Various news reports, particularly this AP story and this article on Wired.com, reveal that PFC Manning’s defense team sought judicial approval of proposed guilty pleas by exceptions and substitutions to a total of 7 “charges” (I assume this means specifications) carrying a maximum punishment of 16 years.
Under the plea proposal, Manning would admit to giving WikiLeaks a battlefield video file, which WikiLeaks published under the title “Collateral Murder,” as well as some classified memos, more than 20 Iraq and Afghanistan war logs, and other classified materials, according to AP. He would also plead guilty to wrongfully storing classified information.
The military judge, COL Lind, approved the proposed language. Notably, PFC Manning has elected to be tried by military judge alone.
The plea is what we call “a naked plea,” meaning there is no agreement with the Government, and the timing is a little curious considering the continuing litigation of the conditions of pretrial confinement and the requested remedy of dismissal of all charges.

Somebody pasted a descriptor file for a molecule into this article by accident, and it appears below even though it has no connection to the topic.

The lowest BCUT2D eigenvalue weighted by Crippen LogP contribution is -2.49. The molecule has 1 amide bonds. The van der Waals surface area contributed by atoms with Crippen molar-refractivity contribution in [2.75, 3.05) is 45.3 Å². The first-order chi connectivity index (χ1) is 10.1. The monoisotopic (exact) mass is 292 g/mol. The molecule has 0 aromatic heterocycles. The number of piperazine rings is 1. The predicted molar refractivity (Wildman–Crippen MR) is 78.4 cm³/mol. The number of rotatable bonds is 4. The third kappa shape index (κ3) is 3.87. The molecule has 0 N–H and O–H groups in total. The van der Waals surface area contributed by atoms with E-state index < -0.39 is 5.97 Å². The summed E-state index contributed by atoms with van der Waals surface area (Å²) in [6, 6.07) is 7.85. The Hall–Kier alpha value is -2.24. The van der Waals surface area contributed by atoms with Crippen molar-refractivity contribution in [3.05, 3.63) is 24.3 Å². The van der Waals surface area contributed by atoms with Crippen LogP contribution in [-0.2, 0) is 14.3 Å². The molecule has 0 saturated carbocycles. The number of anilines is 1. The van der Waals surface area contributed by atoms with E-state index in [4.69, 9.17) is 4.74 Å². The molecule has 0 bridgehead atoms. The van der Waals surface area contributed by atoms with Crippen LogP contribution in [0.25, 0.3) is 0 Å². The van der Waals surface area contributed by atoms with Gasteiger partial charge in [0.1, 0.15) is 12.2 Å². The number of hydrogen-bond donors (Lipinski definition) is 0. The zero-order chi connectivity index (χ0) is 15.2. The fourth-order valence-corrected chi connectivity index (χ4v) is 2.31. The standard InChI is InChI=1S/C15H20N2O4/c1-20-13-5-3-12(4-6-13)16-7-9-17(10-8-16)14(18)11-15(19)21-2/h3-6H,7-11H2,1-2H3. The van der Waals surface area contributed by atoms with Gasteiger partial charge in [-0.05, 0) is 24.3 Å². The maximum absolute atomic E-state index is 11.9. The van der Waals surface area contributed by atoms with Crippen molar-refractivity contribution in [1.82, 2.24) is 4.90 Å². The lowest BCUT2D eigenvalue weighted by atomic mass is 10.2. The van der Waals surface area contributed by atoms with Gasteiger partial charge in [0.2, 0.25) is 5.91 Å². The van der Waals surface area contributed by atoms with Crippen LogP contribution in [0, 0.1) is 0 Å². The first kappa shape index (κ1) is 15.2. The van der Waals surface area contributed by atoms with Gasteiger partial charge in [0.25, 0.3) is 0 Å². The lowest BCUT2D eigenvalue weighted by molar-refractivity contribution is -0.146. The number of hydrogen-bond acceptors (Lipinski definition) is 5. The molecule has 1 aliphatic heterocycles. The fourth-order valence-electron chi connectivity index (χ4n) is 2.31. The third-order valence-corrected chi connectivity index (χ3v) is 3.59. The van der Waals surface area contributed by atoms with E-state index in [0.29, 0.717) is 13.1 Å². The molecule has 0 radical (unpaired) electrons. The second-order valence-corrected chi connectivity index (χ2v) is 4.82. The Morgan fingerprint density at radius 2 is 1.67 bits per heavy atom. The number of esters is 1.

Then there’s this quote from a military justice heavyweight:
The plea offer, if accepted, could shorten the trial if the government wouldn’t have to spend time proving Manning actually leaked the documents, said Washington attorney Michael Navarre, a Navy judge advocate and adviser to the National Institute of Military Justice.
Navarre said a guilty plea could also lead the judge or sentencing jury to view Manning in a favorable light.
“One of the goals of accepting responsibility is to curry favor,” Navarre said.
Reminds me of this:
Valerie: Bye bye, boys!
Max: Have fun storming the castle!
Valerie: Think it will work?
Max: It would take a miracle.
Max and Valerie: B-bye!